Front page of today’s Philadelphia Inquirer features a story about issues facing the most vulnerable students now that school is out, and parents are out of work, and medical needs becoming more difficult to come across due to coronavirus.
It’s painful to read how kids with asthma, anxiety, and brain damage from lead poisoning are struggling to survive without the support of their school’s special education services and their normal households.
The most pointed paragraph was this one…
Experts worry that those in the city’s poorest neighborhoods are more vulnerable, pointing to the fact that far fewer coronavirus tests are being done in lower-income zip codes, according to city testing data. That means people with the virus there are more likely to spread it.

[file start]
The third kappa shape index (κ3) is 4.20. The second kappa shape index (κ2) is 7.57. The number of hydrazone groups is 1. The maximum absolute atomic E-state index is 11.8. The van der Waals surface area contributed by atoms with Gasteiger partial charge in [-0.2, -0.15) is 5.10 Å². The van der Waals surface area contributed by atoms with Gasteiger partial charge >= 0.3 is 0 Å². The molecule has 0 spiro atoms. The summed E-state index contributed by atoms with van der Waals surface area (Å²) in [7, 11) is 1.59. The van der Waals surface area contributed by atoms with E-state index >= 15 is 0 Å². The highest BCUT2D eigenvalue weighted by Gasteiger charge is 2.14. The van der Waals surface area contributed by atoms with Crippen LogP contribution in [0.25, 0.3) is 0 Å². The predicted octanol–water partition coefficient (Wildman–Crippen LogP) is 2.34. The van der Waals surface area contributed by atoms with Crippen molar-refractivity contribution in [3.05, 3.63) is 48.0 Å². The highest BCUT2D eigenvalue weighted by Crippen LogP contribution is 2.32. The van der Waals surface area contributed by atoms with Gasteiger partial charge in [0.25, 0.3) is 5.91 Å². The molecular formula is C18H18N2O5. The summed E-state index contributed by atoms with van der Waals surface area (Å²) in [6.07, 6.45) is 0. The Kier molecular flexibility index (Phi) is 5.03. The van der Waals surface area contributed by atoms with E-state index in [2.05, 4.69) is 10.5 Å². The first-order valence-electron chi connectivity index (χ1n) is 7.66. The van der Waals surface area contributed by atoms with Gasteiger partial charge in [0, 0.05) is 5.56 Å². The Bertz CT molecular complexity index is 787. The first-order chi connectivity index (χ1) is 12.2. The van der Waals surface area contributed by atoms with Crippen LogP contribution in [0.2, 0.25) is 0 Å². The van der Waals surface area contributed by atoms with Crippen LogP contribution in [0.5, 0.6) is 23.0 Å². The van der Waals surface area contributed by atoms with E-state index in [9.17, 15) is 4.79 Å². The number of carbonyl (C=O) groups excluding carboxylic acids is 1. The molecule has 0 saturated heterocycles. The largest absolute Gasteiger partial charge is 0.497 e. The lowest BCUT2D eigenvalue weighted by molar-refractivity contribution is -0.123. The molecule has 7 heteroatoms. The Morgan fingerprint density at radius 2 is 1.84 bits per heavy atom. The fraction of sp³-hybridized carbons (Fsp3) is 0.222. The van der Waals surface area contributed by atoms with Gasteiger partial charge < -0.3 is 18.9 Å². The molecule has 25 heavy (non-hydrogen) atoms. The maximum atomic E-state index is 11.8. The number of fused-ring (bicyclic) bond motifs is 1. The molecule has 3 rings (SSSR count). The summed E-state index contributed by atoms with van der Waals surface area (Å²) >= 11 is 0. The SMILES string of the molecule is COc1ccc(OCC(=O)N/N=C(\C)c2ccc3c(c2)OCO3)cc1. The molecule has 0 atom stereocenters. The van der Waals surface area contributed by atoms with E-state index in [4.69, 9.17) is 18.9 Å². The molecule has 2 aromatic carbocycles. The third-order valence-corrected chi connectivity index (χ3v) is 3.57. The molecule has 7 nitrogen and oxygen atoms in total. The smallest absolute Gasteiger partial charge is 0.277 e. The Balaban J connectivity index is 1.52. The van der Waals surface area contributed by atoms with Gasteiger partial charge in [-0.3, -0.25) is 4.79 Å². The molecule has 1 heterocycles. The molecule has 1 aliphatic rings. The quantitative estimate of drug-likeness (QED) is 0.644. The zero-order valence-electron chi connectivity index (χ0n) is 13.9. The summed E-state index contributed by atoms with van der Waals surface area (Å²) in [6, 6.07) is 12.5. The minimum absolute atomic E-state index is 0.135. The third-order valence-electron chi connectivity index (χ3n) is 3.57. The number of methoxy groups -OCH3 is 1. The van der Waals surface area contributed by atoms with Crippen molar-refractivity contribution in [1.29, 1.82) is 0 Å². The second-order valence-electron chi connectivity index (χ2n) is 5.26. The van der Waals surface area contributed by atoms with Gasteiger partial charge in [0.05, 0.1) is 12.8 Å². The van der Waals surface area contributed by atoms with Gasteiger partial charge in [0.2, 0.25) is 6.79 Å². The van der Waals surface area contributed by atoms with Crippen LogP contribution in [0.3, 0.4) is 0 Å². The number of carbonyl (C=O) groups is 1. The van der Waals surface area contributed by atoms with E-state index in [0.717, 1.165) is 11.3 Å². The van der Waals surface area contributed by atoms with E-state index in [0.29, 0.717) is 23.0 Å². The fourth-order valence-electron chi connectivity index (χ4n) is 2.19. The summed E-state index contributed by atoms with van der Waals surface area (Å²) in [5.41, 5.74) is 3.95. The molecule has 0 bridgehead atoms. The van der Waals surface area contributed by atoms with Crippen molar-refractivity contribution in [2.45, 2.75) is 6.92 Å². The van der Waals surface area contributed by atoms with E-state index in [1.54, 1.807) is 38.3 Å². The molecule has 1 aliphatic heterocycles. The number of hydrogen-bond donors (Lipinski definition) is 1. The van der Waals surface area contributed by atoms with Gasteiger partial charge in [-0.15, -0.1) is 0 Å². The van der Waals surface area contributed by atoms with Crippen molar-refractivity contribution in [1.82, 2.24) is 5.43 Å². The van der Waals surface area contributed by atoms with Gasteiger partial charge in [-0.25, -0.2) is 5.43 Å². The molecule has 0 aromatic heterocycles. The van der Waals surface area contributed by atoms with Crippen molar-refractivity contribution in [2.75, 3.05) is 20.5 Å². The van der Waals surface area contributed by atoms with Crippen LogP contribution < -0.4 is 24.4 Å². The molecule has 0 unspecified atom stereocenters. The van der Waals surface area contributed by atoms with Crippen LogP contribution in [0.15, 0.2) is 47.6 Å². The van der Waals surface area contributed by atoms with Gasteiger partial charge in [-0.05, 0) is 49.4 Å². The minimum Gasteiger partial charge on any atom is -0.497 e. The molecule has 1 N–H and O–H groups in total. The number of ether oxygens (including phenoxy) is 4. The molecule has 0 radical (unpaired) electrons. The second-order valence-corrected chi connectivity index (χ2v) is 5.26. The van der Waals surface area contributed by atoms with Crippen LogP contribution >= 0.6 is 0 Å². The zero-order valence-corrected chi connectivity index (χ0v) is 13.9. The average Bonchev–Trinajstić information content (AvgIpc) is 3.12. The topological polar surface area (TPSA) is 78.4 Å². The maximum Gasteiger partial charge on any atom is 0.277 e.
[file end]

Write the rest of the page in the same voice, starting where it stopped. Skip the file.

Whenever testing data people say ‘far fewer,’ they always mean there is a huge gap.
I’ve been trying to make the same point about Chester. Unfortunately, we don’t have any testing data to go by, but Chester could easily be considered the county’s lowest-income zip code and I suspect we are seeing ‘far fewer’ coronavirus tests than our friends in Radnor, Haverford, Chadds Ford, or Glen Mills.
I’m seeing the efforts the school are making to hand out hand-outs and laptops, but I’m not seeing how the special needs children are coping now that schools are closed in Chester.
I’d be thrilled to share any information for services geared to special needs students if you comment or email me at firstname.lastname@example.org.